Actionable Innovations Conversations Show Notes: Sandee Kastrul

Winter Series — Week 9

Sandee Kastrul

On Friday, March 25, 2022, Lucy Gray interviewed fellow Chicagoan Sandee Kastrul whom she first met when they both gave TEDx presentations at the National School Board Conference several years ago. Sandee has taken her deep knowledge and experience as a K12 educator and parlayed it into a smart, effective boot camp program that identifies promising young talent and trains them to work in the field of information technology and serve also as community leaders. Learn more about i.c. stars here.

Many, many thanks to Sandee for sharing her story and expertise with us.

Highlights

  • i.c. stars is a workforce development program for young adults in the field of technology. It consists of a 9-week boot camp that steeps participants in the culture of the technology world.
  • Bill Strickland is an educator that has inspired Sandee. He started an education program around beautiful spaces and beauty in general in Pittsburgh that has been scaled around the country.
  • Sandee points to a professor at Harvard as another inspiration. Frances Frei helps people figure out what they are best at according to Sandee.
  • Sandee started out as an actor and as a teacher. You have to hear this hilarious and awesome story that reflects her experiential philosophy and approach to education. Click here to listen to this specific part of the interview. Sandee used the language of science to engage and teach high school students about life.
  • Educators are CEOs of their classrooms and all the same skills are relevant.
  • In her teaching work, she saw a lot of talented, resilient kids who needed a space to unpack the skills that they had accrued in life.
  • She figured out that in order to stay globally competitive, businesses needed workers “who could walk between worlds” meaning people who have developed resiliency as a result of navigating different home, work, and school experiences. Sandee felt that there was an untapped source of creativity and talent in young people who came from underserved situations and wanted to create pathways for inner city youth to opportunities in technology. Later in the interview, Sandee reiterates that the young people in her program already have the requisite resiliency skills; i.c. stars is just providing a context for them to “unpack all that resiliency”.
  • The intent with i.c. stars was to teach system thinking through technology and create community leaders. Participants are able to solve complex technical problems and then apply those same skills to solving complex problems in their own communities.
  • Each i.c. stars bootcamp cohort is comprised of 20 participants and is sponsored by a corporate client. The client gives the cohort a business problem to solve. The cohort is divided into 4 or 5 teams, each creates its own consulting company, and these teams compete against each other on the given project. It is essentially project-based learning with a real-life audience, and Sandee mentioned that there are many twists and turns during this process in which the young people in the program learn a myriad of skills. They shift from being students of technology to being consultants.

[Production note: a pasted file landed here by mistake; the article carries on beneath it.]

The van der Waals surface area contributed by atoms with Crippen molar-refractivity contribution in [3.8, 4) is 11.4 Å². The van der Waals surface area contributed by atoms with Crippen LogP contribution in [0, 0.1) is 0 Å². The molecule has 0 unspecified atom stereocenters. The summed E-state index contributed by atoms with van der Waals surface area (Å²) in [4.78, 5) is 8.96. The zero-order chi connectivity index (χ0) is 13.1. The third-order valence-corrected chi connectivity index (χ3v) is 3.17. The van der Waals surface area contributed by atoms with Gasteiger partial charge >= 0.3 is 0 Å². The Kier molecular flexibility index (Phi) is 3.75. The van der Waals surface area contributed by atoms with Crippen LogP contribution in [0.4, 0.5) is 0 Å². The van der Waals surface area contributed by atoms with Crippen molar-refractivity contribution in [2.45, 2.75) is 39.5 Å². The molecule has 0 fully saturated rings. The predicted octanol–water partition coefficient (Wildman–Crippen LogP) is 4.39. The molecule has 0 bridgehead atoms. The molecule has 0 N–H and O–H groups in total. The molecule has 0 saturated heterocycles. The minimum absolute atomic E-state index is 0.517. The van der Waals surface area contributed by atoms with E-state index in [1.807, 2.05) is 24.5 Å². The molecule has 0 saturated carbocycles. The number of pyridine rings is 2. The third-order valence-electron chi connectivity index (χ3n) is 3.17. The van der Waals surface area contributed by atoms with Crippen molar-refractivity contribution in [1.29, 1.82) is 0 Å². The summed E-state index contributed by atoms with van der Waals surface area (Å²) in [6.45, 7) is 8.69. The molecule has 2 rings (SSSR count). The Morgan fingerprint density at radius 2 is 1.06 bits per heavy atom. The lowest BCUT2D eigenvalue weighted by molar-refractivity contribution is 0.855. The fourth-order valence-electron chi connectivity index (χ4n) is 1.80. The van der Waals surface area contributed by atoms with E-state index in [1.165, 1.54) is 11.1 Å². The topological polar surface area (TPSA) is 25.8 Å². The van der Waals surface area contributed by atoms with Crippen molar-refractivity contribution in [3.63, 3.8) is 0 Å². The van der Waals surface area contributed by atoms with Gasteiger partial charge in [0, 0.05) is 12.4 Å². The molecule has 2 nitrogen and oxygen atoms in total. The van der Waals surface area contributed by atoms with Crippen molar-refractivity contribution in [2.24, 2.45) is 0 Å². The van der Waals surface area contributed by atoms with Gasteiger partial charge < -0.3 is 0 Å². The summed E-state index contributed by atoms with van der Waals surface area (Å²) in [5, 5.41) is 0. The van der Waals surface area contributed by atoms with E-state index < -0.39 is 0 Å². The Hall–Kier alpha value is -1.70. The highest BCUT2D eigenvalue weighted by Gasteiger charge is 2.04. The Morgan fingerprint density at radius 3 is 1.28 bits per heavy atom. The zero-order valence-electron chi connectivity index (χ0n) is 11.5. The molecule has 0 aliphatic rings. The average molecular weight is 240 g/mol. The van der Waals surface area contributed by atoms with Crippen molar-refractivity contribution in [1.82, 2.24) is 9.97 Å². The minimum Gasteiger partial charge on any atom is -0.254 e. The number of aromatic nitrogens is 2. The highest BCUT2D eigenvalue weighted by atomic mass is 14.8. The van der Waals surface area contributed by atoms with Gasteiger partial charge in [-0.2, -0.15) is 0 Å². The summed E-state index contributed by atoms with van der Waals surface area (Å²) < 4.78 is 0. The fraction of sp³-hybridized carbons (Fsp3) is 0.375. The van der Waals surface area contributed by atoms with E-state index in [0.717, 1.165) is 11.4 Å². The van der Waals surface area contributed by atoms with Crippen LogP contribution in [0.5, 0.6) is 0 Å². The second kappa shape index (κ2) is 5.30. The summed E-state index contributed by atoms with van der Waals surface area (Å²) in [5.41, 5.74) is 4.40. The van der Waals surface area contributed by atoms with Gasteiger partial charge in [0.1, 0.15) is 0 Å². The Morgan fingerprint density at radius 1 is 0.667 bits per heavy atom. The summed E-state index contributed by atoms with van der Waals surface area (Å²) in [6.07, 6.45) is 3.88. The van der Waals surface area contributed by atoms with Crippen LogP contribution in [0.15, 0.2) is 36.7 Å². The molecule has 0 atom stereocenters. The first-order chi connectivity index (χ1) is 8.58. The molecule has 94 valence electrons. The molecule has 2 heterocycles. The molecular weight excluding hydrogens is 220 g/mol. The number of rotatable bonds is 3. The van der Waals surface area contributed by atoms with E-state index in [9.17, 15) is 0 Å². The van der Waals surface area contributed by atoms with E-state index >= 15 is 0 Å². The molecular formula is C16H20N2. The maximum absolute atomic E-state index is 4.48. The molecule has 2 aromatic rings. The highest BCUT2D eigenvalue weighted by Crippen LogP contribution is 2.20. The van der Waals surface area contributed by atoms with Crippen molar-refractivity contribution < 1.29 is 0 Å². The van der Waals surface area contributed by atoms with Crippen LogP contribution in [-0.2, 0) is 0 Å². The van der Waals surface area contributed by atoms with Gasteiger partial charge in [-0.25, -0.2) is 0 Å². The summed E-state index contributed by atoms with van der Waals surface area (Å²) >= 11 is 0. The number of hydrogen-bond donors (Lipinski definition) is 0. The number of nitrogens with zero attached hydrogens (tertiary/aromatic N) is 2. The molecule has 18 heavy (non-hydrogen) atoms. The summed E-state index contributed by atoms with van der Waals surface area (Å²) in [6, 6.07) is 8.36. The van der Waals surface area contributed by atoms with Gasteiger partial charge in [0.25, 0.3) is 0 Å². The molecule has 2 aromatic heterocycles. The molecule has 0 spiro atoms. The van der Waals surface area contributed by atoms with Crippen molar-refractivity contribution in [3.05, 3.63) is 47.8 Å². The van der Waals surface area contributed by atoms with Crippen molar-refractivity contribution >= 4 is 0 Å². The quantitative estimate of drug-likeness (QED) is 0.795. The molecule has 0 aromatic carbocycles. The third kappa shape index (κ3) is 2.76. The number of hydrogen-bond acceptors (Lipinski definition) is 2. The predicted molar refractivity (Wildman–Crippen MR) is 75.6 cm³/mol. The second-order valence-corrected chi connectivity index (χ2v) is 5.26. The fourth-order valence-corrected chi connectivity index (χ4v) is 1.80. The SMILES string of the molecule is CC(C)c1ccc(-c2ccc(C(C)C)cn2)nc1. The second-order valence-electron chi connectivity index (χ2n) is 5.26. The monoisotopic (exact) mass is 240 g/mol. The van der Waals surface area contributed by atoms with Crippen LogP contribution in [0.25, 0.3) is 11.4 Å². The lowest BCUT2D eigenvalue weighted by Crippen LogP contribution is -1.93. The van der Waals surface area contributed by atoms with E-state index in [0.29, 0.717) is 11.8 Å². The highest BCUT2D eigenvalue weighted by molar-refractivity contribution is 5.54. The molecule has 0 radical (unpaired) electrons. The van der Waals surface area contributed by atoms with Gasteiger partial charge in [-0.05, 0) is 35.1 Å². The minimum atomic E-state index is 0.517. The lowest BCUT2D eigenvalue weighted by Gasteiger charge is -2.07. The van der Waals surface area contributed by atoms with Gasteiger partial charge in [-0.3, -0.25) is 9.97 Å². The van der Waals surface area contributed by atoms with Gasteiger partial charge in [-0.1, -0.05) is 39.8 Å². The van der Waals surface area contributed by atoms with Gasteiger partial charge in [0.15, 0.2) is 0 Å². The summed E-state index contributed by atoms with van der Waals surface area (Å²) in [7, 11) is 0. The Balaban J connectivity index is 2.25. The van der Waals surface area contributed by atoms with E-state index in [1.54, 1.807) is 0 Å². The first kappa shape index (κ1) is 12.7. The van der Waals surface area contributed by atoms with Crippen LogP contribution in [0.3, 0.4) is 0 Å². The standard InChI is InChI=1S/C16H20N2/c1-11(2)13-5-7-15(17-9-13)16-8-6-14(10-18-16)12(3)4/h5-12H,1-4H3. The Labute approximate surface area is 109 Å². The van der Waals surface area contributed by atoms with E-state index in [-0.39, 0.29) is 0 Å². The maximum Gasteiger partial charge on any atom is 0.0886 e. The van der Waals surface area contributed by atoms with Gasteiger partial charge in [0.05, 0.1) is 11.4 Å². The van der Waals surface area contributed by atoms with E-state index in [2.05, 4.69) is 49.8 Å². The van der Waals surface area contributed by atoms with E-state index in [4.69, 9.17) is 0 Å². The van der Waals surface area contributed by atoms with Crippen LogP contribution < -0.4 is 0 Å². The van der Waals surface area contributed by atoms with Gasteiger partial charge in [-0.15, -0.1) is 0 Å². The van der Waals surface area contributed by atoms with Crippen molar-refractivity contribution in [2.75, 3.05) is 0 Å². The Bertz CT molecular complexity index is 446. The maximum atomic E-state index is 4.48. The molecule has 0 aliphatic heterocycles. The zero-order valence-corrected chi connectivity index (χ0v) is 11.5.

• A core value to i.c. stars as an organization is helping participants understand that it’s not just what you get, but what you give, when enrolled in their program.
  • “We make our learners responsible for applying that learning and teaching someone else, or doing something with it… learning connects to meaning to connects to doing which connects to leading. So we’re not just looking for technologists, but we’re looking for leaders and we’re looking for people who are passionate about being a change maker.” i.c. stars look for enthusiastic, curious, persevering students.
  • i.c. starts staff have created their own assessments for resiliency and more because what existed wasn’t sufficient and/or was biased.
  • i.c. stars gets results. The average earning increase for i.c. stars graduates in three to six months is 300%. Many graduates are now homeowners and are active as civic leaders.
  • “Good education causes us to reflect on who we are.”
  • There are three learning modalities throughout the i.c. stars program: traditional fundamental education (learning to code, learning various systems in the business world), experiential/competency experiences (teams working on RFPs), and just-in-time learning (workshops based on needs).
  • Approximately 900 people have graduated from the i.c. stars program based in Chicago. The program has been expanded to Columbus and Milwaukee, and soon, Kansas City. Expansions have happened based on feasibility studies and market needs. Their niche is smaller cities where there is a drain on talent, but there isn’t a drain on innovation.
Our Interview with Sandee Kastrul

About Sandee Kastrul

Sandee is the proud president, co-founder and chief hope officer of i.c.stars, a workforce development organization and a social enterprise. i.c.stars exists to develop change-driven individuals to excel in technology careers and effect change as community leaders. Under Sandee’s leadership, i.c.stars has been recognized by Strada Education Network, the U.S. Chamber of Commerce Foundation, and the Brookings Institution. Prior to i.c.stars, Sandee designed interactive programs for GED students at Jobs for Youth, implemented a professional development program with Harold Washington College Career Center, and developed experiential learning modules for over 70 schools. Additionally, as a consultant for the Illinois Resource Center, Sandee provided schools with diversity training and cross-curricular teaching methodologies. Sandee is an Advisory board member of the Chicago Innovation Awards and an advisor for the Axelson Center.

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